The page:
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In January, Airbus announced a lofty goal: to develop a flying car prototype by 2018. Airbus, maker of the world’s largest commercial airliner, believes that personal flying cars could help alleviate terrestrial traffic jams. Now, we’ve got a good idea of how that prototype could end up looking after Airbus revealed a prototype design called “Pop.Up.” on Tuesday in Munich.
Airbus partnered with design firm Italdesign on the project, and the result is… oddly familiar. The prototype design, when airborne, looks like a giant drone.
Of course, there’s a bit more to it than that. Airbus describes the system:
At the heart of the concept is a capsule: designed to accommodate passengers. This high-tech, monocoque carbon-fibre cocoon measures 2.6 metres long, 1.4 metres high, and 1.5 metres wide. The capsule transforms itself into a city car by simply coupling to the ground module, which features a carbon-fibre chassis and is battery powered.
When it’s time to beat the traffic, this capsule disengages from its wheeled ground module and attaches to an eight-rotor air module. The ground module has an 80 HP motor and a range of 80 miles (definitely meant for cross-city jaunts rather than long road trips). Similarly, the four-motor air module has a range of 60 miles. And inside the capsule, passengers will interact with the vehicle in a “fully virtual environment.” When not in use, air and ground modules return to their recharge stations and juice up until the next customer arrives.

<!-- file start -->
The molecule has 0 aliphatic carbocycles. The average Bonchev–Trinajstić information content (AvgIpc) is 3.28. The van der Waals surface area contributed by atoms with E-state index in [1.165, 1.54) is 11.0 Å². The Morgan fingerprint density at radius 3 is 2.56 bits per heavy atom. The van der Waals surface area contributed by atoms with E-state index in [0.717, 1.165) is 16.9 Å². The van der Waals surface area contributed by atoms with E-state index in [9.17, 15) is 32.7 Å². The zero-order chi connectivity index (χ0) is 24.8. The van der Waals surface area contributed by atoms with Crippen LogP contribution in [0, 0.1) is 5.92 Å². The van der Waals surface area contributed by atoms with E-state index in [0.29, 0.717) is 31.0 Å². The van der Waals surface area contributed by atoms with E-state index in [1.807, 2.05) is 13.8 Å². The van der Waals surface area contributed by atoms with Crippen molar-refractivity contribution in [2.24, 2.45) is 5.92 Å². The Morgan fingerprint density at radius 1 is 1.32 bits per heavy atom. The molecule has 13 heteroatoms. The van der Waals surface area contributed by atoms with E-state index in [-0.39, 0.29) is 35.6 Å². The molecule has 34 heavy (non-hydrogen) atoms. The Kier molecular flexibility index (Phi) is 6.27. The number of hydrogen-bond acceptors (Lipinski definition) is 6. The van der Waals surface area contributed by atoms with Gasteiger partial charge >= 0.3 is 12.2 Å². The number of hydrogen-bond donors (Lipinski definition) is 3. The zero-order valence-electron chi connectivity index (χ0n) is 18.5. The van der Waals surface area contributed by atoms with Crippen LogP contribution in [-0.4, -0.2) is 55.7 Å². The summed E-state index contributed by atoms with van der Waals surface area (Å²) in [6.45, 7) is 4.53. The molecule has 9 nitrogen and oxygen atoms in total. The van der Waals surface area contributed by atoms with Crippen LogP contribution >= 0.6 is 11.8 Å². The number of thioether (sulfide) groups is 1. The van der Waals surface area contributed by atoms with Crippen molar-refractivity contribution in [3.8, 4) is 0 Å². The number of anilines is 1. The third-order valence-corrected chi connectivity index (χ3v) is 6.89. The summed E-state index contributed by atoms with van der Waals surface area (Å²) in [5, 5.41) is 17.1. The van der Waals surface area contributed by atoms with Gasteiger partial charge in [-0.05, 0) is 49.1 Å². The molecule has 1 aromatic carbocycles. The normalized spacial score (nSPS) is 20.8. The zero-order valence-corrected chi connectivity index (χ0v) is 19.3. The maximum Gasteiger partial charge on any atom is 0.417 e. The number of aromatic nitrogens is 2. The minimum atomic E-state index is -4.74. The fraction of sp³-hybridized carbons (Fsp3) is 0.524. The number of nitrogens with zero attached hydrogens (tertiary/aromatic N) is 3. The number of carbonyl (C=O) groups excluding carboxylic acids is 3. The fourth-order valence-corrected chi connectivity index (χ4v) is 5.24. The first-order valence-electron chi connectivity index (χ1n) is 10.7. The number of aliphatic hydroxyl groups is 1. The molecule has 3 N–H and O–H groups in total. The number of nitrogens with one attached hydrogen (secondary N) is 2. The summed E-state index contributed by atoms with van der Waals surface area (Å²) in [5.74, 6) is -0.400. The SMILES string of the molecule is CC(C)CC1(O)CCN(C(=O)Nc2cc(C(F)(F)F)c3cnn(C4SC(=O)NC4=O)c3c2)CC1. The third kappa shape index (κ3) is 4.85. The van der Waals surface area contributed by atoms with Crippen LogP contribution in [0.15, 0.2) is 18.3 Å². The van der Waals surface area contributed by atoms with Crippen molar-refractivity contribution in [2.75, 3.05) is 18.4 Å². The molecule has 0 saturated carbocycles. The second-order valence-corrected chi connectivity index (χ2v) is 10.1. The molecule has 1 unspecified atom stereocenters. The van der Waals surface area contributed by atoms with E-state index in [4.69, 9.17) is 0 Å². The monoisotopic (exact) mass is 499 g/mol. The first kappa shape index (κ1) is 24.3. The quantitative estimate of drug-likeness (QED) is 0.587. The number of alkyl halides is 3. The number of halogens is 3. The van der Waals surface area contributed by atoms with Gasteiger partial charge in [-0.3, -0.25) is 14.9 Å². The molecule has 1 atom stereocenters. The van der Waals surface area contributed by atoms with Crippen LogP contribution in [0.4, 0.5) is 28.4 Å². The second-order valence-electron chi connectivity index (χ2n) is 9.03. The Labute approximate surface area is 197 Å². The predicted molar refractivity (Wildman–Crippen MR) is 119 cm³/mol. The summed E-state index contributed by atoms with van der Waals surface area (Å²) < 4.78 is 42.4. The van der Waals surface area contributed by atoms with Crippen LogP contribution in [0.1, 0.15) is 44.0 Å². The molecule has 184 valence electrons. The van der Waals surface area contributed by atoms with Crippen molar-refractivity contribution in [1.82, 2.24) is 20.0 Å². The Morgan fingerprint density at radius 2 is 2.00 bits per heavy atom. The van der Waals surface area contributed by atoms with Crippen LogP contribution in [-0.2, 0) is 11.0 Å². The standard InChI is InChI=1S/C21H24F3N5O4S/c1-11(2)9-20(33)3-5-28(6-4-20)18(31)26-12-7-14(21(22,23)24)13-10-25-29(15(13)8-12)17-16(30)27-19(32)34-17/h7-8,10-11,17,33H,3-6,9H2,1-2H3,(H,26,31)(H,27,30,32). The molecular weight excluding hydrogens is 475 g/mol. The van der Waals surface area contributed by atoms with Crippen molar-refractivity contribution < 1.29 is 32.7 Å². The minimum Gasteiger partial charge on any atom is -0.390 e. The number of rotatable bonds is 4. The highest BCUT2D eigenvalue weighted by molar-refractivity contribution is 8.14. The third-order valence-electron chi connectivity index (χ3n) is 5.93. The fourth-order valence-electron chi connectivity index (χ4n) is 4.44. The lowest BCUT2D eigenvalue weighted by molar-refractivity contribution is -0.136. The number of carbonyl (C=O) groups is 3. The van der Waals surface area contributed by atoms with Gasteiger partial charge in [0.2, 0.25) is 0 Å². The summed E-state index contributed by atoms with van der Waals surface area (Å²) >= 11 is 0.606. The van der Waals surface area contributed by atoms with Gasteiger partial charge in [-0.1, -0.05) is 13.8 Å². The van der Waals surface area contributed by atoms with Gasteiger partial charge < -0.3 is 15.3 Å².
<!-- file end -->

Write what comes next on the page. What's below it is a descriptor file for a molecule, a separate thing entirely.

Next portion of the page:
In a video interview, Airbus Urban Air Mobility general manager Mathias Thomsen says, “Right now the urban sky is quite underutilized…The grid like layout of road doesn’t do it for us. We think by combining air and ground we will get a much better use of the space that we have in our cities.”
Airbus isn’t the only one looking into this idea of taking our automobile traffic skywards. The city of Dubai is planning to launch a pilot of autonomous taxi drones as soon as this summer.
Still, it seems like there are a lot of logistics to be worked out before these flying cars can start zipping by our office windows. For example, how will they handle an encounter with a rogue flock of pigeons?
Christina Bonnington is a tech reporter who specializes in consumer gadgets, apps, and the trends shaping the technology industry. Her work has also appeared in Gizmodo, Wired, Refinery29, Slate, Bicycling, and Outside Magazine. She is based in the San Francisco Bay Area and has a background in electrical engineering.